The statement from OutServe and Knights Out was slightly more nuanced, but it did say in part that the organizations ''respectfully urge Congress to pass the FY 2011 National Defense Authorization Act to fund the aircraft, weapons, combat vehicles, ammunition and promised pay-raises for all troops, whether or not the repeal of 'don't ask, don't tell' is included.''
The comment prompted quick and very public rebukes from more aggressively messaged groups like Servicemembers United – with the group's executive director, Alex Nicholson, writing that ''stripping DADT out of NDAA is simply a non-starter'' – but also from the Human Rights Campaign, whose communications vice president, Fred Sainz, wrote, ''NDAA must be passed and it must include DADT repeal this year; the two should not be separated.''
All of the primary groups involved in repeal efforts – HRC, SU, Servicemembers Legal Defense Network and the Center for American Progress – released a joint statement that they stood ''united to send one strong and consistent message to senators as they return for the lame duck session: repeal the unjust and discriminatory law known as 'Don't Ask, Don't Tell' as part of the National Defense Authorization Act (NDAA) this year. Under no conditions should DADT repeal be stripped from the underlying Defense Authorization bill; that is simply a non-starter.''
In the midst of all this, Lt. Dan Choi and a group of 12 other activists, including servicemembers and veterans, walked quietly past police officers, members of the media and onlookers to the front gates of the White House for a demonstration that ended with their arrest hours later. The demonstration, a protest of Obama's perceived inaction to end the DADT policy, began shortly after 2 p.m. following a visit by members of Get Equal, including Choi, to Sen. Reid's office earlier in the day.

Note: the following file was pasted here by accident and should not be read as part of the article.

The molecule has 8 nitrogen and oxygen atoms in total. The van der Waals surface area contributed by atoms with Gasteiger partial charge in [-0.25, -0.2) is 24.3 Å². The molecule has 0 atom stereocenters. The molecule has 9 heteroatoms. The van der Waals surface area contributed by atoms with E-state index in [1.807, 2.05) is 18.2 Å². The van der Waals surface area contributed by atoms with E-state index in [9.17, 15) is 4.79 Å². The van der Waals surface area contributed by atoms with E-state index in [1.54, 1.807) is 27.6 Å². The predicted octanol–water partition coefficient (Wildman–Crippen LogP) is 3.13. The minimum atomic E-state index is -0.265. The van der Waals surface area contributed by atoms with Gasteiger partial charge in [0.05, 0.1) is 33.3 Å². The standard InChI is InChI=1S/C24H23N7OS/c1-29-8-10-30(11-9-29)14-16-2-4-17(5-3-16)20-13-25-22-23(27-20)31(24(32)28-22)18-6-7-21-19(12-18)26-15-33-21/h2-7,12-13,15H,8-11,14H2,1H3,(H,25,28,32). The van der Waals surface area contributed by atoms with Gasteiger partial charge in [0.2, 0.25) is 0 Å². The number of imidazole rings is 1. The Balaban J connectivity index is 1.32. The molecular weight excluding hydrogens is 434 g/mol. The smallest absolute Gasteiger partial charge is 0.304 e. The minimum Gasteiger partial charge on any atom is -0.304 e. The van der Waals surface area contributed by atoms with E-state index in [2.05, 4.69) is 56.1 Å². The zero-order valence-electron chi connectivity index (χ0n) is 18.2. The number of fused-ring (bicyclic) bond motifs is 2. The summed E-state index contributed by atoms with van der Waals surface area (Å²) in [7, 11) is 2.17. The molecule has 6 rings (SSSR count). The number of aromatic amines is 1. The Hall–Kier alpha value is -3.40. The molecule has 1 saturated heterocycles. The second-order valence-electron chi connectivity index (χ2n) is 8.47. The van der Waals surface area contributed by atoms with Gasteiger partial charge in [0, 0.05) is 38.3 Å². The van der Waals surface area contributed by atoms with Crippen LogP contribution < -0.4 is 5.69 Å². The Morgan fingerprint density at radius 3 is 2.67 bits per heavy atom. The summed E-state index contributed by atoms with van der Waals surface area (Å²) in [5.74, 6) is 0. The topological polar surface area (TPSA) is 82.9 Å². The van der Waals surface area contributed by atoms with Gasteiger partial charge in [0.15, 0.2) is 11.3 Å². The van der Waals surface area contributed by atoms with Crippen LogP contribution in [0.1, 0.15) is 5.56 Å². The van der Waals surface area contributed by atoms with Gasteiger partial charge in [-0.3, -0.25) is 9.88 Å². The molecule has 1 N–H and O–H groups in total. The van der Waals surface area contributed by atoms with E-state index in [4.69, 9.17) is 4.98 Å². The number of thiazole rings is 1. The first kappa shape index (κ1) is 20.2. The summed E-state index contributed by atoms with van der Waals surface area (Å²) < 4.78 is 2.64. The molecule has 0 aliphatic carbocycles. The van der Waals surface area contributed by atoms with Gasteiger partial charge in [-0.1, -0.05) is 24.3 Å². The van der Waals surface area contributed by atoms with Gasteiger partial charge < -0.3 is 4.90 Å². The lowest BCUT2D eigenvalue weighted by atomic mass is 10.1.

''We have served our country valiantly to defend our freedom and justice, and now it is time for our leaders to do the same,'' said Choi.
Referring to Obama's inaction on DADT repeal, he said, ''There is a loud homophobia of those with platforms, and there is a silent homophobia of those who purport to be our friends and do nothing.''
Activists joining Choi at the fence and later arrested were Michael Bedwell, Cadet Mara Boyd, Marine Corps Sgt. Justin Elzie, Catholic priest Geoff Farrow, Army Arab linguist Ian Finkenbinder, Dan Fotou of Get Equal, Get Equal Director Robin McGehee, Petty Officer Autumn Sandeen, Army Staff Sgt. Miriam Ben-Shalom, Army veteran Rob Smith, Cpl. Evelyn Thomas and Scott Wooledge. Bedwell held a Time magazine cover of Sgt. Leonard Matlovich, whose grave Get Equal had visited early Monday, Nov. 15.
Later in the evening, DADT repeal efforts took another hit, though, when former Secretary of State Colin Powell told CNN's Larry King, ''I share Sen. McCain's view that we ought to let the process unfold and not try to intercept it with court rulings or with people trying to get a vote out of the Congress when the Congress is not ready to vote on it.''
On Tuesday, Senate Armed Services Committee Chairman Carl Levin (D-Mich.) – who has been one of the strongest repeal advocates this year – told reporters, ''I'm trying to get the bill through Congress. I'm the committee chairman for a 900-page bill. 'Don't Ask, Don't Tell' is two pages of 900 pages. My focus is different from the media focus. I'm just trying to get a bill passed,'' according to a Foreign Policy report.
The remarks echo comments made a week earlier by SLDN Executive Director Aubrey Sarvis, but suggested that the chairman was not yet convinced that he would be pushing forward the version of the NDAA that contains the DADT repeal amendment that was passed by the Senate Armed Services Committee in May.